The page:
IMR Press / FBE / Volume 4 / Issue 6 / DOI: 10.2741/e532

Frontiers in Bioscience-Elite (FBE) is published by IMR Press from Volume 13 Issue 2 (2021). Previous articles were published by another publisher on a subscription basis, and they are hosted by IMR Press on imrpress.com as a courtesy and upon agreement with Frontiers in Bioscience.

Open Access Article

Comparison and evaluation of network clustering algorithms applied to genetic interaction networks

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1 LMAM, School of Mathematical Sciences, Peking University, Beijing 100871, China
2 Center for Theoretical Biology, Peking University, Beijing 100871, China
3 State Key Laboratory of Proteomics, Beijing Proteome Research Center, Beijing Institute of Radiation Medicine, Beijing 102206, China
4 Center for Statistical Genetics, Pennsylvania State University, Hershey, Pennsylvania, USA
5 School of Physics, Peking University, Beijing 100871, China
6 Center for Statistical Science, Peking University, Beijing 100871, China

Academic Editor: Rongling Wu

Front. Biosci. (Elite Ed) 2012, 4(6), 2150–2161; https://doi.org/10.2741/e532
Published: 1 January 2012
(This article belongs to the Special Issue Dynamic genetics and genomics)
Abstract

The goal of network clustering algorithms detect dense clusters in a network, and provide a first step towards the understanding of large scale biological networks. With numerous recent advances in biotechnologies, large-scale genetic interactions are widely available, but there is a limited understanding of which clustering algorithms may be most effective. In order to address this problem, we conducted a systematic study to compare and evaluate six clustering algorithms in analyzing genetic interaction networks, and investigated influencing factors in choosing algorithms. The algorithms considered in this comparison include hierarchical clustering, topological overlap matrix, bi-clustering, Markov clustering, Bayesian discriminant analysis based community detection, and variational Bayes approach to modularity. Both experimentally identified and synthetically constructed networks were used in this comparison. The accuracy of the algorithms is measured by the Jaccard index in comparing predicted gene modules with benchmark gene sets. The results suggest that the choice differs according to the network topology and evaluation criteria. Hierarchical clustering showed to be best at predicting protein complexes, Bayesian discriminant analysis based community detection proved best under epistatic miniarray profile (EMAP) datasets, the variational Bayes approach to modularity was noticeably better than the other algorithms in the genome-scale networks.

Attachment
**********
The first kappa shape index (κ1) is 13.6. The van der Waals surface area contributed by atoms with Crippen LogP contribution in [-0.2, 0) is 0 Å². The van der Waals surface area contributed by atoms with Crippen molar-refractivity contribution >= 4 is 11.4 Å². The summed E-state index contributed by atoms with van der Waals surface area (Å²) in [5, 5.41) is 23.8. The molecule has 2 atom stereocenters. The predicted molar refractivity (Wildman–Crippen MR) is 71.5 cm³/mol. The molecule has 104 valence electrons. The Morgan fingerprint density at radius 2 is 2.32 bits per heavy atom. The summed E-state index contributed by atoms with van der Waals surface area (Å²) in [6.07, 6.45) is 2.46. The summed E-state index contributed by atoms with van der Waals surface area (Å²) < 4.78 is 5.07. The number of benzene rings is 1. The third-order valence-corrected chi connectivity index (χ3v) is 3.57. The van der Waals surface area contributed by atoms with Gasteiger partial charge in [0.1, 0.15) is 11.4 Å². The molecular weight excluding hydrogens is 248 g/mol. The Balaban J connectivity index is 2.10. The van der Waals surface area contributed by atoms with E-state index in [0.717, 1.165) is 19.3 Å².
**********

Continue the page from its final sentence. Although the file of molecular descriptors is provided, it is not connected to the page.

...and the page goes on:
Keywords
Genetic interaction
Network
Clustering algorithm
Jaccard index
Comparison
Epistatic miniarray profiles
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